The Dubai Government's tax revenues from international banks operating in the emirate plunged after the global financial crisis.
Tax collection tumbles following global crisis
The Dubai Government's tax revenues from international banks operating in the emirate plunged after the global financial crisis and are expected to dip sharply again this year, according to estimates from the Department of Finance.
A bond prospectus published by the Dubai Government reveals that the emirate reaped Dh1.113 billion (US$303 million) in income tax last year, a 17 per cent decrease on the previous year.
Unlike other countries, the UAE does not impose income taxes on individuals. Yet profits at international banks are taxed at 20 per cent, the prospectus reveals, accounting for all the emirate's income tax revenues. What is more, the tax makes it possible to estimate the profits made by those same banks. The tax revenue recorded last year would reflect profits of about Dh5.56bn.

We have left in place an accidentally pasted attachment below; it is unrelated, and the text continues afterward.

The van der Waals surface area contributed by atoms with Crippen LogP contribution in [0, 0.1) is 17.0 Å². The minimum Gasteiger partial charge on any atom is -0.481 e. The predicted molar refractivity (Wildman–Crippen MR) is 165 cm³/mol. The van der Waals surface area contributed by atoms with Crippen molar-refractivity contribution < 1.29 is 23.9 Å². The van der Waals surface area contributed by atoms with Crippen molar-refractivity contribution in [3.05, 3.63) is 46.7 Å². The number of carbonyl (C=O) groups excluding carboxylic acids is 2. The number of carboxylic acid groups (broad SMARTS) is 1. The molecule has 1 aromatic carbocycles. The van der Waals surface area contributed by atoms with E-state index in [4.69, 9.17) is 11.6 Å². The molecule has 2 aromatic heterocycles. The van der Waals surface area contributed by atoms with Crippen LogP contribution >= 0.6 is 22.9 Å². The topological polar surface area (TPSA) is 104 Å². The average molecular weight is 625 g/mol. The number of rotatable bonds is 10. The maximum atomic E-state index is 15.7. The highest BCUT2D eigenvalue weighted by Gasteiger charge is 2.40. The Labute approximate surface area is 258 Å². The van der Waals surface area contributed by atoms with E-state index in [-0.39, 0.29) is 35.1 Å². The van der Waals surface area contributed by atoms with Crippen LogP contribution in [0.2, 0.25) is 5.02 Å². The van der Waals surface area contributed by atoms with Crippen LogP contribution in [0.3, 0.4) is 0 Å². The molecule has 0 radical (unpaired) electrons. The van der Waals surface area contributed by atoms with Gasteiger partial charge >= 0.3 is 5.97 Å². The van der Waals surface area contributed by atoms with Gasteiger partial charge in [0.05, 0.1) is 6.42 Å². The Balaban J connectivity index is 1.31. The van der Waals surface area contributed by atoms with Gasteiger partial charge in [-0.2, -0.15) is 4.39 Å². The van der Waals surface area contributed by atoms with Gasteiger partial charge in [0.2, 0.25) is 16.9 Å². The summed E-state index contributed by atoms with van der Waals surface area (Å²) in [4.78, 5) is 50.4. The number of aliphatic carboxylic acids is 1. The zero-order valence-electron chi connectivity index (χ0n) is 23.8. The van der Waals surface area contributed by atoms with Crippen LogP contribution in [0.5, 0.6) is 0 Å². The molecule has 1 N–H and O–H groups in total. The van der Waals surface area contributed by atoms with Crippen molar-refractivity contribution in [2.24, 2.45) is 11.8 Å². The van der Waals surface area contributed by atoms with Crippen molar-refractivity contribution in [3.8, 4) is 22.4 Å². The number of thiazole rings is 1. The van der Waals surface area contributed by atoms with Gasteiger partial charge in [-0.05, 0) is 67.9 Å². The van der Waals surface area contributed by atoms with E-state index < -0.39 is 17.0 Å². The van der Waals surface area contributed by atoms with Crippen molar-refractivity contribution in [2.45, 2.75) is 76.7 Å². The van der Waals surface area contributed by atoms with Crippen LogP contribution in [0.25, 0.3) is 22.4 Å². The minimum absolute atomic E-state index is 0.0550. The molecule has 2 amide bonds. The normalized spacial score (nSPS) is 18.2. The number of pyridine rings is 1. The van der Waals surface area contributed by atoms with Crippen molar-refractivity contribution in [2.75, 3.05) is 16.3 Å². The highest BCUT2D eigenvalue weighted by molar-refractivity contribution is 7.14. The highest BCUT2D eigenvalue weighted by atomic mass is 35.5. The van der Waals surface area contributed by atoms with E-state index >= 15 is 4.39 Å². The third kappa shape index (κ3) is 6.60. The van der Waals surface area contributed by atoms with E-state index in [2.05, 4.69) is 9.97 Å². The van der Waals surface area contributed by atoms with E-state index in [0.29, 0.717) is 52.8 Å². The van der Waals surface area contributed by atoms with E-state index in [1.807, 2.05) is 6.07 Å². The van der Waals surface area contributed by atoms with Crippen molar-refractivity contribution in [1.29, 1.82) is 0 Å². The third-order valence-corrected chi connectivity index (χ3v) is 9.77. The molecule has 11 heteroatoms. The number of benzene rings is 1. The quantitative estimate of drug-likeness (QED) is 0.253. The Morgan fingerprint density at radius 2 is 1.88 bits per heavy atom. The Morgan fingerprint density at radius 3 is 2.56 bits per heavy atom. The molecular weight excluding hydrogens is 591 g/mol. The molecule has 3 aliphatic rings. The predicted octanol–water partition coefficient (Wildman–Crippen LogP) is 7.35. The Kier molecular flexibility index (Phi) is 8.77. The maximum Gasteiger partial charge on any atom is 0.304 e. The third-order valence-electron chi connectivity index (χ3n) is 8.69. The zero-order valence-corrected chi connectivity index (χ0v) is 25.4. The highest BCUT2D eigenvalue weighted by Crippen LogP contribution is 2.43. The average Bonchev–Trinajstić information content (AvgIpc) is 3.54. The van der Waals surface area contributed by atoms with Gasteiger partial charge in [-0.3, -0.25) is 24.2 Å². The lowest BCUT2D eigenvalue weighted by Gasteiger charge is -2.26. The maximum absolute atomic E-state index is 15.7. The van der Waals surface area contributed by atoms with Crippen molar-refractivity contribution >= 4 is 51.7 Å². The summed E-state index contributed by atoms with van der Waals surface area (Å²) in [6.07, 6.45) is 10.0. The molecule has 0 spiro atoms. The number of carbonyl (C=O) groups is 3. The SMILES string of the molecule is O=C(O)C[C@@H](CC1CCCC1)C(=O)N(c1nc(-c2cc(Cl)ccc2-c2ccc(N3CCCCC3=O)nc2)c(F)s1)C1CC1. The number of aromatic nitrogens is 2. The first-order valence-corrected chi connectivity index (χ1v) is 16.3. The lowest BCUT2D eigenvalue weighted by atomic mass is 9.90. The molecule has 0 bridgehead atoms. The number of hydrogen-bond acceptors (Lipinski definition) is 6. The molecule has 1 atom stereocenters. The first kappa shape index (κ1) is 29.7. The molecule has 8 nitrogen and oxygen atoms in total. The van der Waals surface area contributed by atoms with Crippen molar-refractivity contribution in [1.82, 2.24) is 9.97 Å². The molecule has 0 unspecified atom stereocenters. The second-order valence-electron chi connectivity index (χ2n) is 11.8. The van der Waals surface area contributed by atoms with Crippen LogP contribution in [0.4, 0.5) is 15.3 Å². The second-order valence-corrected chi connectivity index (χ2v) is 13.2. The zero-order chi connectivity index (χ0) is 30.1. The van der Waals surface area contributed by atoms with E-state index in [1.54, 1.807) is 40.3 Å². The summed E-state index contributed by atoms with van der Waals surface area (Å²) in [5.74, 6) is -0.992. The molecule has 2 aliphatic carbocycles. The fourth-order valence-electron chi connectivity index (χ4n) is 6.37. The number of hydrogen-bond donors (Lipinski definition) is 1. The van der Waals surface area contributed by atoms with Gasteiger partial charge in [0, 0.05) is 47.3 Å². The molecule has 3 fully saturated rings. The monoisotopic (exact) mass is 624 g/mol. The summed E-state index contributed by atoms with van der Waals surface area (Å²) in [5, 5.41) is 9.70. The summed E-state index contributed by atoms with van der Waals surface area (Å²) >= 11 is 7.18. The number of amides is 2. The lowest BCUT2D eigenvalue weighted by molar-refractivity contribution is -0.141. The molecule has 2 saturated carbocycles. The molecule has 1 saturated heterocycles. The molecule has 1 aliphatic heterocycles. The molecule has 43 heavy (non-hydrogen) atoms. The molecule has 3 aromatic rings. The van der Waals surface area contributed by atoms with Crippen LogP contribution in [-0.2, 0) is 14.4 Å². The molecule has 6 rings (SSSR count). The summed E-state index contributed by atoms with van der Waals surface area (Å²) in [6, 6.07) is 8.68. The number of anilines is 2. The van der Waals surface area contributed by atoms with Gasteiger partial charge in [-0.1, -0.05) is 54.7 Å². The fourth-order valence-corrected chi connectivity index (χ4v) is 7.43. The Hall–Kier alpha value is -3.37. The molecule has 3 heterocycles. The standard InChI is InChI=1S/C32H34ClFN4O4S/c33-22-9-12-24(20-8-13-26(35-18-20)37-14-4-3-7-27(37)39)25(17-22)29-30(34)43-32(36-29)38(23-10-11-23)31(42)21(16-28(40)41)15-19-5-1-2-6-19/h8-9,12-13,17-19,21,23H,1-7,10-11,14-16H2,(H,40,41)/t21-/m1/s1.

"The fall in revenues from the income tax category of 17 per cent in 2010 compared to 2009 reflects the impact of the global economic downturn on the banking sector in Dubai," according to the prospectus. The department estimates a further decrease of 14.4 per cent this year which, if correct, would suggest UAE profits made by international lenders could fall to an estimated Dh4.76bn.
The UAE's 28 international lenders provide only scant detail on the financial health of their operations here.